This pyramid scheme of trust is now rapidly beginning to unravel. As confidence evaporates from global markets, investors are increasingly beginning to realize that everything they used to believe in was an idea at best and a lie at worst. This realization has very little to do with economic fundamentals. On Friday, the same day that S&P’s downgraded, the US posted some pretty good unemployment statistics. But no one gives a damn about this anymore.

The reason is that investors are no longer looking at the economies they are meant to invest their dollars or euros in, but at the other investors they’re in the trading room with. John Maynard Keynes once put it perfectly when he compared finance to a beauty contest, in which the challenge is not so much to pick the most beautiful face, but to pick what you believe everyone else believes to be the most beautiful face. These are the animal spirits of global finance.

The flaring up of interest rates on Spanish and Italian sovereign debt are part of the exact same phenomenon. Nothing changed in Spain or Italy. Berlusconi has been screwing his country ever since the 1990s, but as long as global financial markets were awash in excess liquidity, international investors were more than happy to finance his gaping budget deficits and contribute to Italy’s soaring sovereign debt, which now stands at a whopping 120 percent of GDP.

Spain’s sovereign debt before the crisis was actually lower than Germany’s. Yes, it’s still sitting on a major asset bubble and a precariously unstable banking system, but the Zapatero government has been exceptionally good at following the orders of the EU and global financial community to cut social spending — to the point where he has largely ignored the 6 to 8.5 million indignant Spaniards who continue to protest against his deeply anti-social austerity measures.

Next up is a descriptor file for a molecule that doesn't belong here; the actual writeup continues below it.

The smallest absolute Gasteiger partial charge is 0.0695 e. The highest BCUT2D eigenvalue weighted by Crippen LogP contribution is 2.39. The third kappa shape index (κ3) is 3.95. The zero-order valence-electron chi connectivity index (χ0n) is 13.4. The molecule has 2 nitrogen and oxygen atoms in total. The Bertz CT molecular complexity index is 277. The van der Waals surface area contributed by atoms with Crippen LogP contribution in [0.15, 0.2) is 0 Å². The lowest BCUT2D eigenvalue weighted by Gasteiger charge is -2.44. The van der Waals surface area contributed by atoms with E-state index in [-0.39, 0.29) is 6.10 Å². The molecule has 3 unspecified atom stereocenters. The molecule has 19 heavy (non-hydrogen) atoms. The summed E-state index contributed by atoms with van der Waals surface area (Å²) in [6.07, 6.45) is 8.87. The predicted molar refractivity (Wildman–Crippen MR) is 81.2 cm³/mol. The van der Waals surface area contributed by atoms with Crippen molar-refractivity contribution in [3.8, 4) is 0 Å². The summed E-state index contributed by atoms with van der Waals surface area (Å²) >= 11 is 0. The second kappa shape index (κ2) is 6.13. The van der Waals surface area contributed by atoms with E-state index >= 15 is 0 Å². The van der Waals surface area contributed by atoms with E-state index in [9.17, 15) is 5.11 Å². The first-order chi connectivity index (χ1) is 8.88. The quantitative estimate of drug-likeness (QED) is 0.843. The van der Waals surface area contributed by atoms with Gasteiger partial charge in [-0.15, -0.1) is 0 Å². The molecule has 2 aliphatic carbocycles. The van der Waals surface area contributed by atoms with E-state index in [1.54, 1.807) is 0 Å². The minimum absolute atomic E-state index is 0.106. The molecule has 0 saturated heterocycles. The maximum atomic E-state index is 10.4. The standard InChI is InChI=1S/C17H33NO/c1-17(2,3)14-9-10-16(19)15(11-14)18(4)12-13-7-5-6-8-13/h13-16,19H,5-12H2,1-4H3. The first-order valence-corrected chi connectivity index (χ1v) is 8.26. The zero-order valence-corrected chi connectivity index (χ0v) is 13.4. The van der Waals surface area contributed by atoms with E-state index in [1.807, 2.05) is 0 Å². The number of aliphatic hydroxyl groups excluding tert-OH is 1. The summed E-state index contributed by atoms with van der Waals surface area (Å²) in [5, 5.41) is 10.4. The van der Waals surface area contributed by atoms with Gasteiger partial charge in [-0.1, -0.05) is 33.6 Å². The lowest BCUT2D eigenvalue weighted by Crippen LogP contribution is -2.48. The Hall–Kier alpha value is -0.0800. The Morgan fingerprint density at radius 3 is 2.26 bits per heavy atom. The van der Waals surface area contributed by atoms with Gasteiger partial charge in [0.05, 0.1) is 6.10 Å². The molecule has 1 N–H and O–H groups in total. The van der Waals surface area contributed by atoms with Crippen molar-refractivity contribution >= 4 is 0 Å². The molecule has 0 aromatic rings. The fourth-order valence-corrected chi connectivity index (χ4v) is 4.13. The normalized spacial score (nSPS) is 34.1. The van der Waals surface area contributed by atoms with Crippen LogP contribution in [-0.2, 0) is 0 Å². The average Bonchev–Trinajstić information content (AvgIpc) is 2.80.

So no, nothing changed in Italy or Spain that would justify the soaring of these interest rates, just as nothing changed in the U.S. to justify the sudden downgrade — Democrats and Republicans still bicker over the exact same issues they’ve been arguing about for the past thirty years: tax and budget increases vs. tax and budget cuts, respectively. (Arguably, the US, with its gaping budget deficits, excessive military spending, outrageous tax cuts, and epic bank bailouts should never have had a triple-A rating in the first place, but this is an entirely different question that was as evident three years ago as it is today.)

So what are we to make of this, then? What does the downgrade really mean? And what will be its consequences? Essentially, the downgrade marks the first crack in the edifice of the global pyramid of trust. The unshakable trust in the dollar as the global reserve currency and the US as an investor safe-haven, is the very apex of that pyramid — the cap stone, if you will, that keeps the scheme from collapsing on itself. When that trust begins to erode, the entire system will start to gravitate towards its center, threatening implode under its own weight.

The Economic Consequences of the Downgrade

Economically, there are signs that things will only get worse. According to CNN Money, “the downgrades from S&P probably aren’t over. It’s likely that S&P will soon downgrade the debt of mortgage finance giants Fannie Mae and Freddie Mac, along with AAA-rated insurance groups.” This will send borrowing costs up for millions of households across the US, raising the threat of a next round of mortgage defaults, resulting in even more collapsing banks.

This comes at a time when growth itself appears to be stagnating. Part of last week’s financial panic was the result of catastrophic US growth statistics, which surprisingly revealed the the recovery virtually flat-lined in the first half of the year. With the multiplier effects of the stimulus package having expired, and with more fiscal contraction ahead, courtesy of the budget fetishists in the Republican party, the US is about to be pulled into another major recession.